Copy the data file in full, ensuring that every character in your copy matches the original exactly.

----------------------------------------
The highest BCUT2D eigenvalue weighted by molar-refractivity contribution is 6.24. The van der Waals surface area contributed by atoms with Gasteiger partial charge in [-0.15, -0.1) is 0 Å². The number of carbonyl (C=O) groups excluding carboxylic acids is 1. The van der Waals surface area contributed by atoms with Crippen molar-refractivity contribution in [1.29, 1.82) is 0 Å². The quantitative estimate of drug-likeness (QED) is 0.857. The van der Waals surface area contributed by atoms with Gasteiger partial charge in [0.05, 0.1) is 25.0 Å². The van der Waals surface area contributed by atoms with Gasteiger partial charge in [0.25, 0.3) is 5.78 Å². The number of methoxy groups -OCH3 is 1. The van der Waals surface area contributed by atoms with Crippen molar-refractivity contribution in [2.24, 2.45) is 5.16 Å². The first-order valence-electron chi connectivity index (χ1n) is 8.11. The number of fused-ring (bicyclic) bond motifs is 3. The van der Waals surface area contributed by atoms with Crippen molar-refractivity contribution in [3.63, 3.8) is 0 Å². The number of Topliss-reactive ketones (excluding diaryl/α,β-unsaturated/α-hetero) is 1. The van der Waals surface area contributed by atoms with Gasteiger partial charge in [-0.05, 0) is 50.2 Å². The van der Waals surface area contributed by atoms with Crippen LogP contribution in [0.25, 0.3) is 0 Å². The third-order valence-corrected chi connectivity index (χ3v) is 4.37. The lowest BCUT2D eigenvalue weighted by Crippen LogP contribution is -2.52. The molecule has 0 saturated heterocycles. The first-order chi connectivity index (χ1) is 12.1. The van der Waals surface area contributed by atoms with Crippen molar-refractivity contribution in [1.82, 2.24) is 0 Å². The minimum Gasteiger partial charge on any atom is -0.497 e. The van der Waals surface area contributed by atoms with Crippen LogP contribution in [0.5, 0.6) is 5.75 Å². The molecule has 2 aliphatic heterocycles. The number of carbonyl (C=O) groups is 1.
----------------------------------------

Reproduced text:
The highest BCUT2D eigenvalue weighted by molar-refractivity contribution is 6.24. The van der Waals surface area contributed by atoms with Gasteiger partial charge in [-0.15, -0.1) is 0 Å². The number of carbonyl (C=O) groups excluding carboxylic acids is 1. The van der Waals surface area contributed by atoms with Crippen molar-refractivity contribution in [1.29, 1.82) is 0 Å². The quantitative estimate of drug-likeness (QED) is 0.857. The van der Waals surface area contributed by atoms with Gasteiger partial charge in [0.05, 0.1) is 25.0 Å². The van der Waals surface area contributed by atoms with Gasteiger partial charge in [0.25, 0.3) is 5.78 Å². The number of methoxy groups -OCH3 is 1. The van der Waals surface area contributed by atoms with Crippen molar-refractivity contribution in [2.24, 2.45) is 5.16 Å². The first-order valence-electron chi connectivity index (χ1n) is 8.11. The number of fused-ring (bicyclic) bond motifs is 3. The van der Waals surface area contributed by atoms with Crippen molar-refractivity contribution in [3.63, 3.8) is 0 Å². The number of Topliss-reactive ketones (excluding diaryl/α,β-unsaturated/α-hetero) is 1. The van der Waals surface area contributed by atoms with Gasteiger partial charge in [-0.05, 0) is 50.2 Å². The van der Waals surface area contributed by atoms with Crippen LogP contribution in [0.25, 0.3) is 0 Å². The third-order valence-corrected chi connectivity index (χ3v) is 4.37. The lowest BCUT2D eigenvalue weighted by Crippen LogP contribution is -2.52. The molecule has 0 saturated heterocycles. The first-order chi connectivity index (χ1) is 12.1. The van der Waals surface area contributed by atoms with Crippen molar-refractivity contribution in [1.82, 2.24) is 0 Å². The minimum Gasteiger partial charge on any atom is -0.497 e. The van der Waals surface area contributed by atoms with Crippen LogP contribution in [0.5, 0.6) is 5.75 Å². The molecule has 2 aliphatic heterocycles. The number of carbonyl (C=O) groups is 1.